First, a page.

Scientists have identified cells in the brain which could influence how brave you are, according to a study published in the journal Nature Communications.
People vary significantly when it comes to their willingness to try dangerous or exhilarating things, however, the biological mechanisms in the brain underpinning these tendencies have long remained a mystery.
Now, researchers from Uppsala University, Sweden, and the Federal University of Rio Grande do Norte, Brazil, have found a group of cells in the brain’s hippocampus which are thought to play a key role in risk-taking behavior and anxiety.
In their paper, the team showed that certain neurons, or nerve cells, known as OLM cells, produce a type of brain wave when stimulated that is present when animals feel safe in a threatening environment—for example, when hiding from a predator.
The manipulation of these OLM cells was found to influence anxiety and risk-taking behavior in animal models, according to the researchers. The discovery of this brain mechanism could have significant implications for the treatment of anxiety disorders in humans, seeing as reduced risk-taking behavior is a trait common in people who suffer from such conditions.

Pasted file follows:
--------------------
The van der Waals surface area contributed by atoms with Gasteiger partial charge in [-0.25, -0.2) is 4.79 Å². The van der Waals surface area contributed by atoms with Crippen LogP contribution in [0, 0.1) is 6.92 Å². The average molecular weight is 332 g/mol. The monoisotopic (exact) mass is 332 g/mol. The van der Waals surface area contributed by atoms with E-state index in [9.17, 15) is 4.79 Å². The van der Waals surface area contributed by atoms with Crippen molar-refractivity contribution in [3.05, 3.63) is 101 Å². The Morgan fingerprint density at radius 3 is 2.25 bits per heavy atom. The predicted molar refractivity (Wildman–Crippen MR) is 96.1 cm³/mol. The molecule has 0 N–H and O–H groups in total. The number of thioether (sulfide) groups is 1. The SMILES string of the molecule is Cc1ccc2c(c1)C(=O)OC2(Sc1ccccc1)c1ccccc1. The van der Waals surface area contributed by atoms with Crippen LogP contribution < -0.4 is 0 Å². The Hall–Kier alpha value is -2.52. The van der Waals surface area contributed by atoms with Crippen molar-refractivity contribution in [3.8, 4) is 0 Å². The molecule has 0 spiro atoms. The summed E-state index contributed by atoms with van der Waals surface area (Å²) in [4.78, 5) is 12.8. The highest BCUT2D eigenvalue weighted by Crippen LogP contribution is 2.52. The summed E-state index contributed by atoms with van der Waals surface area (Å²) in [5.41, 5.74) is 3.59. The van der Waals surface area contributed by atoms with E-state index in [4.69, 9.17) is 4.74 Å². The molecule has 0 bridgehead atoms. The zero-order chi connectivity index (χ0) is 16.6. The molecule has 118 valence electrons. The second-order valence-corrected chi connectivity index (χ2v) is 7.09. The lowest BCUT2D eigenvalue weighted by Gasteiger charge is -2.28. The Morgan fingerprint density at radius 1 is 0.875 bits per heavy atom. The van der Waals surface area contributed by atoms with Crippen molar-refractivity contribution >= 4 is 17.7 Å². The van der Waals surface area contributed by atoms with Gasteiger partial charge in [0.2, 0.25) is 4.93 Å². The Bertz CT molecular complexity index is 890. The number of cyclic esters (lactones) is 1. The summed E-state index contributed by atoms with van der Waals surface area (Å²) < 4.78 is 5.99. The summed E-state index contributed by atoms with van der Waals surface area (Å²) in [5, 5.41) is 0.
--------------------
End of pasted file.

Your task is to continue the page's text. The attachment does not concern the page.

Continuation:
Normal anxiety is essential for survival because it enables us to avoid threats and protect ourselves from harm. But large numbers of people today suffer chronic anxiety which can severely impact quality of life.
Treatments for anxiety often involve antidepressants, however, these drugs have an impact on the entire brain, not only in the regions where they are needed, and can often have severe side effects. In this context, the latest results could enable scientists to develop treatments that target a specific brain region or group of cells in order to alleviate the symtpoms of anxiety and associated disorders, such as depression.
The hippocampus is a brain structure that is well-known for its role in memory and cognition, however, its influence over our emotions is not so well understood (although new studies such as the latest Nature Communications paper are helping to change this situation).
“It is fascinating how different regions of the same brain structure control distinct behaviors and how they interact with each other,” Sanja Mikulovic, an author of the study from Uppsala University, said in a statement. “Identifying specific circuits that underlie either cognitive or emotional processes is crucial for the general understanding of brain function and for more specific drug development to treat disorders.”